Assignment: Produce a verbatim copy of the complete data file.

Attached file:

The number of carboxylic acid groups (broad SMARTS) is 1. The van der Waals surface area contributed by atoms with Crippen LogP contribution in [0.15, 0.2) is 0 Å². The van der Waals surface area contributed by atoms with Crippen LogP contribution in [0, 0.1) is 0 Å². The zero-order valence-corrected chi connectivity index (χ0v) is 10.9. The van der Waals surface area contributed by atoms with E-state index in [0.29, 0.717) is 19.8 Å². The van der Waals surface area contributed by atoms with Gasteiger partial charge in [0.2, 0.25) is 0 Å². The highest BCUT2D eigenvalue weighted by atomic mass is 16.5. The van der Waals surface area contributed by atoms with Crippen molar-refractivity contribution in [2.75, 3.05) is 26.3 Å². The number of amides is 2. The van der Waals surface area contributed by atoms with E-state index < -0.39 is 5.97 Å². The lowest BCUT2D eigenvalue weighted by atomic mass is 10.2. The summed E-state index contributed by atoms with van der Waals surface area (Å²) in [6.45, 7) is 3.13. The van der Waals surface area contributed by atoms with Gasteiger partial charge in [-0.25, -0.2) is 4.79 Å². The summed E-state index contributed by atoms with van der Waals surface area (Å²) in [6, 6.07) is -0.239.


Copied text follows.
The number of carboxylic acid groups (broad SMARTS) is 1. The van der Waals surface area contributed by atoms with Crippen LogP contribution in [0.15, 0.2) is 0 Å². The van der Waals surface area contributed by atoms with Crippen LogP contribution in [0, 0.1) is 0 Å². The zero-order valence-corrected chi connectivity index (χ0v) is 10.9. The van der Waals surface area contributed by atoms with E-state index in [0.29, 0.717) is 19.8 Å². The van der Waals surface area contributed by atoms with Gasteiger partial charge in [0.2, 0.25) is 0 Å². The highest BCUT2D eigenvalue weighted by atomic mass is 16.5. The van der Waals surface area contributed by atoms with Crippen molar-refractivity contribution in [2.75, 3.05) is 26.3 Å². The number of amides is 2. The van der Waals surface area contributed by atoms with E-state index < -0.39 is 5.97 Å². The lowest BCUT2D eigenvalue weighted by atomic mass is 10.2. The summed E-state index contributed by atoms with van der Waals surface area (Å²) in [6.45, 7) is 3.13. The van der Waals surface area contributed by atoms with Gasteiger partial charge in [-0.25, -0.2) is 4.79 Å². The summed E-state index contributed by atoms with van der Waals surface area (Å²) in [6, 6.07) is -0.239.